Farm Fresh to You brought my count of vegetables for the day from 4 to 6 (plus 3 servings of fruit).  While I probably would have added spinach to my polenta with poached eggs, the box diversified my vegetable intake, because I already had spinach in my smoothie this morning.  Even better, different nutrients!

Overall: I was pleased with what was in the box.  It had a little too much fruit for my liking, but I love the idea.  I think in the future I’ll just choose the vegetable-only box.  I’m all for eating more organic vegetables, because with a sweet tooth like mine, I can always use extra vegetables to balance it out (I’ll be completely honest, after the salad I had a spoonful of peanut butter mixed with sweetened condensed milk for dessert… I know… we won’t talk about it anymore).

Oh and just so you know, I was not compensated by Farm Fresh to You.  I bought the Living Social deal on my own and these are just my opinions.

Have you tried a produce delivery service?  Did you like it?

Creamy Potato Leek Soup: The Cure for the Forgetful

I have a tendency to be very forgetful.  Aside from the little things like forgetting to pick up shoes or forgetting to shave my legs, there are the more important things in life like remembering to pick something up for a friend (sorry, Sara!!!!).

Consequently, I’m a fan of reminders.

I remind myself to sleep, exercise and eat well by leaving notes for myself.

I sometimes forget to eat protein.  So then I make up for it… 1 cup milk + 1 scoop protein powder + 1/2 cup mango chunks… blend, blend, blend…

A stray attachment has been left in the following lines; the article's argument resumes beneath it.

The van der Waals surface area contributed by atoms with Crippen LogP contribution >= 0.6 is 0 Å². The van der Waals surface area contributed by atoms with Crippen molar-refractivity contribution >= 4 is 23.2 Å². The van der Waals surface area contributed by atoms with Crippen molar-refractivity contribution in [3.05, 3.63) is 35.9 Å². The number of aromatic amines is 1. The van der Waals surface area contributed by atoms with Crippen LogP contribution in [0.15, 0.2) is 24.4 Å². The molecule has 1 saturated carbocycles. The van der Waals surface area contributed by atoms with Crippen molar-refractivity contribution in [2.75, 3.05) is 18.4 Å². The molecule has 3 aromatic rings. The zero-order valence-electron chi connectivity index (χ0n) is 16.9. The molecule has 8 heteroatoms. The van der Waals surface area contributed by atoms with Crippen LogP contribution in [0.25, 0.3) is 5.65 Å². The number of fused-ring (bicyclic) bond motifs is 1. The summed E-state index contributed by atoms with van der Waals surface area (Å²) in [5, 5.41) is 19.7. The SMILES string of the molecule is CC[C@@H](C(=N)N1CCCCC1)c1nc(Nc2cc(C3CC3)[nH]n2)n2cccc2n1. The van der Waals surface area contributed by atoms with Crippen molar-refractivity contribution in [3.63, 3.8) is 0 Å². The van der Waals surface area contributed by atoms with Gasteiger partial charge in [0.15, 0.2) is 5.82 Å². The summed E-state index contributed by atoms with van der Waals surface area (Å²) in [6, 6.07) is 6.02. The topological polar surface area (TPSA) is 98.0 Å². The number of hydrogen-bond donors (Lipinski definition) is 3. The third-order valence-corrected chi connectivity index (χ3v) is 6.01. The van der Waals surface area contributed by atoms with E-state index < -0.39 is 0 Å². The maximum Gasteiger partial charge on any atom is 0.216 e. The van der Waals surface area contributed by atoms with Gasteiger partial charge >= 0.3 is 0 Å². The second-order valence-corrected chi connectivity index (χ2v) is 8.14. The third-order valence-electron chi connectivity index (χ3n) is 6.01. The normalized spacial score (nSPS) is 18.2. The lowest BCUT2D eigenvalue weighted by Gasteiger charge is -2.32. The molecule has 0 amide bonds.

I, apparently, also need a reminder to wash my travel mug daily so as not to depend on jars for transporting beverages.

I definitely don’t need a reminder that ugly omelets

made with egg beaters, cheddar cheese, mushrooms, onions, oregano and paprika have tons of protein too.

Next I need to find a way to remind myself that produce doesn’t last forever.

So if you’re forgetful like me and have a few leeks sitting in the back of your fridge for nearly a month, here’s something to save the day.

Creamy Potato Leek Soup

1 tbsp olive oil
3 leeks, sliced, white part only
3 garlic cloves, minced
4 small potatoes, peeled and diced
1 tsp dried thyme
4 cups vegetable broth
1/2 cup heavy cream
salt and pepper to taste

Heat oil in a pot.  Add leeks and garlic, cook until leeks are tender about 10 mins.  Add potatoes and thyme, cook for 10 more minutes, add broth and simmer until potatoes are tender.   In a small bowl mix cream with a bit of the soup, add mixture to the rest of pot.  Add salt and pepper.  Allow to cool then blend and reheat if necessary.

Serve with goat cheese!

Don’t forget to make this ASAP!

Mango Pico de Gallo

Friends, it’s hot.

I can’t deal.

This weekend is supposed to be in the 60s but honestly, that cool weather can’t get here fast enough.  Consequently, there’s noooooo way I’m turning on an oven, heck even the stove is getting lonely!

So what do you do when you really want to make something but it’s too damn hot?

Make something that doesn’t require an oven or a lot of cooking time. I have a suggestion…

Mango Pico de Gallo

1 cup mango, diced
1 onion, diced
1 jalapeno, seeded and finely chopped
2-3 tomatoes, diced
juice of 2 limes
1-2 tbsp (or more) fresh chopped cilantro
salt to taste

Combine all the ingredients in a bowl.  Toss together and serve with chips, tortillas, fish, rice, beans, sauteed greens, salads, etc.

Super easy, right?

I also have another suggestion: BBQ Tofu with Mango Pico de Gallo

Press, slice and marinate some tofu in your BBQ sauce of choice.  Using a handy George Foreman grill (or a pan or a BBQ), grill the tofu. On a plate, place one slice of grilled BBQ tofu, top it with some sharp cheddar cheese, top that with another slice of grilled BBQ tofu, then layer on some of the Mango Pico de Gallo.

Aaaamazing!  Sweet, smokey, spicy, salty, citrusy all in one delicious little package!